Will the real Government House please stand up?

There are a number of items with historical connections in New Westminster that seem to be hard for many citizens to keep straight, and this can lead to errors in the local story of this community. One of these is Government House.

Government House, built during the early 1860s, was the formal home for the governor or lieutenant-governor in the early colonial period, and as New Westminster was the capital of the Colony of B.C. this home was here.

First of all, where was Government House? The building was in the same area as the site referred to as the camp of the Columbia Detachment of Royal Engineers. That site was where the B.C. Penitentiary used to be, and today where the Fraserview housing development is situated – inland from Sapperton Landing Park.

When you look at photographs of the Royal Engineers’ camp, overlooking the Fraser River, Government House is the large formal structure located on the left side of the camp – a very prominent, large, high-gabled, light-coloured house. In time, this building was enlarged and a tower feature added, but the location stayed the same.

This building, though not used as a government house for very long, filled various roles in the city for many years. A May Day or two used the grounds, Sir John A. Macdonald and his entourage visited, and some CPR officials held meetings there, but eventually, run down and empty, it was demolished in the winter of 1888/89.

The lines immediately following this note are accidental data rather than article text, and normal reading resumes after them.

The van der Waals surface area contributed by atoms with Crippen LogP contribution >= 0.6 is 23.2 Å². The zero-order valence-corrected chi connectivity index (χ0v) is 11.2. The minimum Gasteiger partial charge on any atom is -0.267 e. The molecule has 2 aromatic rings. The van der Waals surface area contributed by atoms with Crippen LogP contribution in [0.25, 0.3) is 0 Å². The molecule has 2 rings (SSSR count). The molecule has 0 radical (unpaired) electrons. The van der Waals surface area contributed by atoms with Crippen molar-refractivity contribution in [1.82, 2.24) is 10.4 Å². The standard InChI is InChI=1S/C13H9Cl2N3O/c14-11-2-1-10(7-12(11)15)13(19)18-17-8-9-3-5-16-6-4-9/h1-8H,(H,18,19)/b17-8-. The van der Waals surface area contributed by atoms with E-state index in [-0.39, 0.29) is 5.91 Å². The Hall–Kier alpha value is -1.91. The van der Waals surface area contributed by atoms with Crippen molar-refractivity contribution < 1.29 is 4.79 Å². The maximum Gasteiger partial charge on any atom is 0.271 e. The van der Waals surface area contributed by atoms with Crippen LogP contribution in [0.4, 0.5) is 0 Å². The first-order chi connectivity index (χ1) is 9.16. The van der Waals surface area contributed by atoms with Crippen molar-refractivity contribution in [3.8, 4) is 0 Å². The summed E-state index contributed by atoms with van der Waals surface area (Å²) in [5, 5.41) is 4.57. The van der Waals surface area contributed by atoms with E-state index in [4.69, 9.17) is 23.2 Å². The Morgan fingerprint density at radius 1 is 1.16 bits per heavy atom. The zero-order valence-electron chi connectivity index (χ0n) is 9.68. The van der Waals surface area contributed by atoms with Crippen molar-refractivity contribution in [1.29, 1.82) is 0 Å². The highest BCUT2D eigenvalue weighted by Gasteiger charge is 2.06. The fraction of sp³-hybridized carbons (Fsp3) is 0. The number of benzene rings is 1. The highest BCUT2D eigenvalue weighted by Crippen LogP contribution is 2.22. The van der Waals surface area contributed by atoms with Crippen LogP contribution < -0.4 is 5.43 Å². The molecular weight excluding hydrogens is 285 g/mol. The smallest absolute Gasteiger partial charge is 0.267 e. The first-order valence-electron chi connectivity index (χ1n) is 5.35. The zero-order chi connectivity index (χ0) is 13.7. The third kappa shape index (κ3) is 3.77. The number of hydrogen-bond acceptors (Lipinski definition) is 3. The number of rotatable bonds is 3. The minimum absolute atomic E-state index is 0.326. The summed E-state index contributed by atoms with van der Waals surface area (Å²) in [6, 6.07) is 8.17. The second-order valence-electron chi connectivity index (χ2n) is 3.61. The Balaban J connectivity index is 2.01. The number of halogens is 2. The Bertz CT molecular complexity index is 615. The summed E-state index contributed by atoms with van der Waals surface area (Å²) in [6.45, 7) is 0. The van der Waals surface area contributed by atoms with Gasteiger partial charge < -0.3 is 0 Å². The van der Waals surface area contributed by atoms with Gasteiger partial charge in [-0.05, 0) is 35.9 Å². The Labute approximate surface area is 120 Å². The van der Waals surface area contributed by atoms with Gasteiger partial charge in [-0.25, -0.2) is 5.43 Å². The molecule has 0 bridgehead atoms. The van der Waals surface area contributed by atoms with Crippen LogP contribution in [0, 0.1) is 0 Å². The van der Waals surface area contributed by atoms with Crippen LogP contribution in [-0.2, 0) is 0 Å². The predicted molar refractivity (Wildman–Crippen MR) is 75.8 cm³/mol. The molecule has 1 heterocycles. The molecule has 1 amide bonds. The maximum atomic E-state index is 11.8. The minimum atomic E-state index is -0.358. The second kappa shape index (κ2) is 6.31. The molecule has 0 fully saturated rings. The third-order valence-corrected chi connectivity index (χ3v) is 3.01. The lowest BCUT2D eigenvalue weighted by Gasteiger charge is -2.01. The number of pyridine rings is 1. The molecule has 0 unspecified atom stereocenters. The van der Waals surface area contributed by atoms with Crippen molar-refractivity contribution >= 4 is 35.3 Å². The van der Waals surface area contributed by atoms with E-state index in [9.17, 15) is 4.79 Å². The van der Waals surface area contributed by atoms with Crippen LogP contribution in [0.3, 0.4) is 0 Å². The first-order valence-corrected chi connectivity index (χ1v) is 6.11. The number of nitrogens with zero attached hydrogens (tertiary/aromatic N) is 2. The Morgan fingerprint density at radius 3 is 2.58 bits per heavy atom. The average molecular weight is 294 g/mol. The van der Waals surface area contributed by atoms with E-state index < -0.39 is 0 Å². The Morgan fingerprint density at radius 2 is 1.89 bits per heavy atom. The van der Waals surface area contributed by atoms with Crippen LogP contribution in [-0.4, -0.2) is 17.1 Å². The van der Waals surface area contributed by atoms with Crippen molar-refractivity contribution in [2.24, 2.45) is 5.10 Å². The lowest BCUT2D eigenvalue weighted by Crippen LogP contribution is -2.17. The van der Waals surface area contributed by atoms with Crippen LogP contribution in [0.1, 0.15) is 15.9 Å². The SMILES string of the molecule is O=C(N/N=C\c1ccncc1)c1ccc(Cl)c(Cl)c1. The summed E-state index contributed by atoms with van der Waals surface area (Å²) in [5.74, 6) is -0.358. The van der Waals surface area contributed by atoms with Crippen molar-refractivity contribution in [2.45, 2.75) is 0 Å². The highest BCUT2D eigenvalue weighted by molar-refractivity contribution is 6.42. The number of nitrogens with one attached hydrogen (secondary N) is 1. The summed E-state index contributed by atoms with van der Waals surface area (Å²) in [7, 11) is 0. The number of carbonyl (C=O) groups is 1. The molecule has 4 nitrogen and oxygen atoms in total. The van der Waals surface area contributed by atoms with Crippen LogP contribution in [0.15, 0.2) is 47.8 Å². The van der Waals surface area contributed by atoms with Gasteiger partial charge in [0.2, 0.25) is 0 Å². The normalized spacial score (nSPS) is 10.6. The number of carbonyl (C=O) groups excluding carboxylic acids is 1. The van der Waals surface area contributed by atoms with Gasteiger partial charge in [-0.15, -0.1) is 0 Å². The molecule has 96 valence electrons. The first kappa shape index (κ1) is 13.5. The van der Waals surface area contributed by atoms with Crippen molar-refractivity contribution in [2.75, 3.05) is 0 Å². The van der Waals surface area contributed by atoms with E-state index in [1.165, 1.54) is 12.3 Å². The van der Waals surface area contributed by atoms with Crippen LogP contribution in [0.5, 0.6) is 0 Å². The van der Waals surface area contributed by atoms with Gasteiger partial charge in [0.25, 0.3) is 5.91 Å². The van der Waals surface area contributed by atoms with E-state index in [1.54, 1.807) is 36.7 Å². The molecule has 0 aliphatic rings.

So now, where wasn’t Government House? Although there have been a few suggestions that this building was a structure on the asylum grounds, or one of the warden’s or B.C. Pen staff houses, or even a large mansion on the hill above Queens Avenue, these are incorrect and fortunately isolated comments.

Two other suggestions have been noted as being Government House. One building suggested was the large white house that used to be on the B.C. Penitentiary land near Columbia Street at the southeast corner of the Pen property. The other was the current, large stone mansard-roofed structure halfway up the hill on lower Richmond Street. Neither of these was Government House; both were associated with the B.C. Pen – the latter being the first penitentiary building.

The building we refer to as Government House used to be in the general area of today’s Royal City Manor, between Jamieson Court and Columbia Street.

© New West Record